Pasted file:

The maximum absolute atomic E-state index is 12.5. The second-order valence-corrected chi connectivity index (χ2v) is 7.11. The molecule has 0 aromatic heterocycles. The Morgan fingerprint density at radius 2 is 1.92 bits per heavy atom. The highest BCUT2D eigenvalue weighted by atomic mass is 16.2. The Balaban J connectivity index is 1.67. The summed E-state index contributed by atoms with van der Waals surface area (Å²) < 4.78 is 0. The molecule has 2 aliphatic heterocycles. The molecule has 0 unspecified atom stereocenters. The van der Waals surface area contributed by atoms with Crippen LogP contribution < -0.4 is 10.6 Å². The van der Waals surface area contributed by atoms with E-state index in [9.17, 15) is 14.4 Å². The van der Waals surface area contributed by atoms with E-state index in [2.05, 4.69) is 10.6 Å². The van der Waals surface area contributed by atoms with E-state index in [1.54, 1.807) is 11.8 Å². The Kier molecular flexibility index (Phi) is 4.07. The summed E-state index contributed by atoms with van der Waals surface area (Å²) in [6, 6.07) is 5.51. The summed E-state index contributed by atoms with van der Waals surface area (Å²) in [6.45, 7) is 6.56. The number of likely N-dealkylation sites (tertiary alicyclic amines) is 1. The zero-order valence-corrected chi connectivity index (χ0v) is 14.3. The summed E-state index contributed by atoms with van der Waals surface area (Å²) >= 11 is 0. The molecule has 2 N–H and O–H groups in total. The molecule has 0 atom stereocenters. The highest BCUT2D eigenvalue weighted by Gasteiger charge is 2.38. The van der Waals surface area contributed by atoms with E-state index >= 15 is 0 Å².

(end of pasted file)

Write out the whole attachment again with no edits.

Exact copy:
The maximum absolute atomic E-state index is 12.5. The second-order valence-corrected chi connectivity index (χ2v) is 7.11. The molecule has 0 aromatic heterocycles. The Morgan fingerprint density at radius 2 is 1.92 bits per heavy atom. The highest BCUT2D eigenvalue weighted by atomic mass is 16.2. The Balaban J connectivity index is 1.67. The summed E-state index contributed by atoms with van der Waals surface area (Å²) < 4.78 is 0. The molecule has 2 aliphatic heterocycles. The molecule has 0 unspecified atom stereocenters. The van der Waals surface area contributed by atoms with Crippen LogP contribution < -0.4 is 10.6 Å². The van der Waals surface area contributed by atoms with E-state index in [9.17, 15) is 14.4 Å². The van der Waals surface area contributed by atoms with E-state index in [2.05, 4.69) is 10.6 Å². The van der Waals surface area contributed by atoms with E-state index in [1.54, 1.807) is 11.8 Å². The Kier molecular flexibility index (Phi) is 4.07. The summed E-state index contributed by atoms with van der Waals surface area (Å²) in [6, 6.07) is 5.51. The summed E-state index contributed by atoms with van der Waals surface area (Å²) in [6.45, 7) is 6.56. The number of likely N-dealkylation sites (tertiary alicyclic amines) is 1. The zero-order valence-corrected chi connectivity index (χ0v) is 14.3. The summed E-state index contributed by atoms with van der Waals surface area (Å²) >= 11 is 0. The molecule has 2 N–H and O–H groups in total. The molecule has 0 atom stereocenters. The highest BCUT2D eigenvalue weighted by Gasteiger charge is 2.38. The van der Waals surface area contributed by atoms with E-state index >= 15 is 0 Å².